The hibernation habits of lemurs have the potential to allow humans to travel deep into space.
Fat-tailed dwarf lemurs, from Madagascar, hibernate for up to seven months of the year to conserve energy during the island's long winter dry season, during which little food and water is available.
Researchers from Duke University said these lemurs may provide an insight into human sleep, as they are the closest genetic relative to humans that are known to hibernate.
Why people sleep is still a mystery to scientists. Explanations include energy conservation, the processing of information and memories and removing toxins from the body that build up during waking hours.
Andrew Krystal, lead author of the study, said: "If we spend nearly a third of our lives doing it, it must have some specific purpose."
Fat-tailed dwarf lemurs hibernate in a state known as torpor, where the regulation of body temperature stops and the metabolism slows down. These lemurs are able to reduce their heart rate from 120 beats-per-minute to just six during hibernation.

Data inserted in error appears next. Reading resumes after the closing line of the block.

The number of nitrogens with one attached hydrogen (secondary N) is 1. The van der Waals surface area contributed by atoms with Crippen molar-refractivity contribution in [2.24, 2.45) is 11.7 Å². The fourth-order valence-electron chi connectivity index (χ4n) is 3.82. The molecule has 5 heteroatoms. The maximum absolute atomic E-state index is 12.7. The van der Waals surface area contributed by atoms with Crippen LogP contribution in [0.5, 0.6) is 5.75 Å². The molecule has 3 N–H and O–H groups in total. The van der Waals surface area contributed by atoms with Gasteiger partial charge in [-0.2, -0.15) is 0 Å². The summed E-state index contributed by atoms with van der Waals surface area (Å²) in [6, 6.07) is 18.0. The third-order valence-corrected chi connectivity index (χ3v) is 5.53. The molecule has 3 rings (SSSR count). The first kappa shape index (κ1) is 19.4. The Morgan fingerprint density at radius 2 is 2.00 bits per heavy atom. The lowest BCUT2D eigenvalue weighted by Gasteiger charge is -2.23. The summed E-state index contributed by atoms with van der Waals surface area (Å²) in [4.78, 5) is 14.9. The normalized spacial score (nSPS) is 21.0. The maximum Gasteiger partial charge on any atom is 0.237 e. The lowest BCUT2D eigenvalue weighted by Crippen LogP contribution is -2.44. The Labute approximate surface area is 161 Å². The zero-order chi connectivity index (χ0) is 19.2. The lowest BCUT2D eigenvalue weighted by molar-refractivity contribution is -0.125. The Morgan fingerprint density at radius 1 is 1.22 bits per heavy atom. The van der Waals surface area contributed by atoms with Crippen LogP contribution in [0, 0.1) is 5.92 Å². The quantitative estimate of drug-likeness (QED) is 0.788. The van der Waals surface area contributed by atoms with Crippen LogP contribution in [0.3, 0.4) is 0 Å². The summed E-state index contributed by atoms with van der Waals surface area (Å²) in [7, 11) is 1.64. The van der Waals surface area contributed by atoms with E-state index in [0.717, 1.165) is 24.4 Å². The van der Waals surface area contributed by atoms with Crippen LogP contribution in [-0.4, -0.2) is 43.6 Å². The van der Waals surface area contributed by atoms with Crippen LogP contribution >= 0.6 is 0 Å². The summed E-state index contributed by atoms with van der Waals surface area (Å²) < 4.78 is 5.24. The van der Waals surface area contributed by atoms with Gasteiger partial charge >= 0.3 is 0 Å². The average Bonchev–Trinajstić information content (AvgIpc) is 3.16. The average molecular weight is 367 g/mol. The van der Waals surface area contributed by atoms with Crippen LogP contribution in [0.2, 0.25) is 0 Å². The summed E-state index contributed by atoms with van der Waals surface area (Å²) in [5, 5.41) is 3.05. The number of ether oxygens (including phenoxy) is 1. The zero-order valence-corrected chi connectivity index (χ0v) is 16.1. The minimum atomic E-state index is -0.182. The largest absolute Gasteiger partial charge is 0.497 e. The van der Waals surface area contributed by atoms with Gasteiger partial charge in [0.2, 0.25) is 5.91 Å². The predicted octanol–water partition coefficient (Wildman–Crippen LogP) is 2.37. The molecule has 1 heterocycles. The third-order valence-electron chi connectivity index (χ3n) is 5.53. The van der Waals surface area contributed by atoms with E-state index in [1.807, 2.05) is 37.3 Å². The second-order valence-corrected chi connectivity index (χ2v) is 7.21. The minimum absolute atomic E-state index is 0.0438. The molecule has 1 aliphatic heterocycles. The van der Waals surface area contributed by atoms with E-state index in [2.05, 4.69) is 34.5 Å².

During torpor, the lemur's bodies heated up and cooled down with the temperature of the outside air - rather than maintaining a steady body temperature. During one day, the lemur body temperature could fluctuate up to 25C. Normally in mammals, just a few degrees change in body temperature can be life-threatening.
The researchers say fat-tailed lemur hibernation is a way to conserve energy and tested how they sleep during torpor.
They attached electrodes to the scalps of wild lemurs during hibernation and non-torpid animals sleeping in captivity.
Findings showed that the lemurs went for days without the slow-wave, low-amplitude activity associated with deep sleep. They had periods of rapid eye movement (REM) sleep, when dreaming is thought to occur, but only when temperatures rose above 25C.
The researchers believe the lemur hibernating habits supports the idea that sleep plays a role in regulating body temperature and metabolism, and may lead to scientists being able to induce hibernation-like states in humans.
They say being able to put humans into a "standby mode" by reducing their brain activity and heart rate, doctors could better help patients who had suffered head trauma or heart attacks. Researchers could also extend the shelf life of transplant organs and potentially make way for long-distance space travel.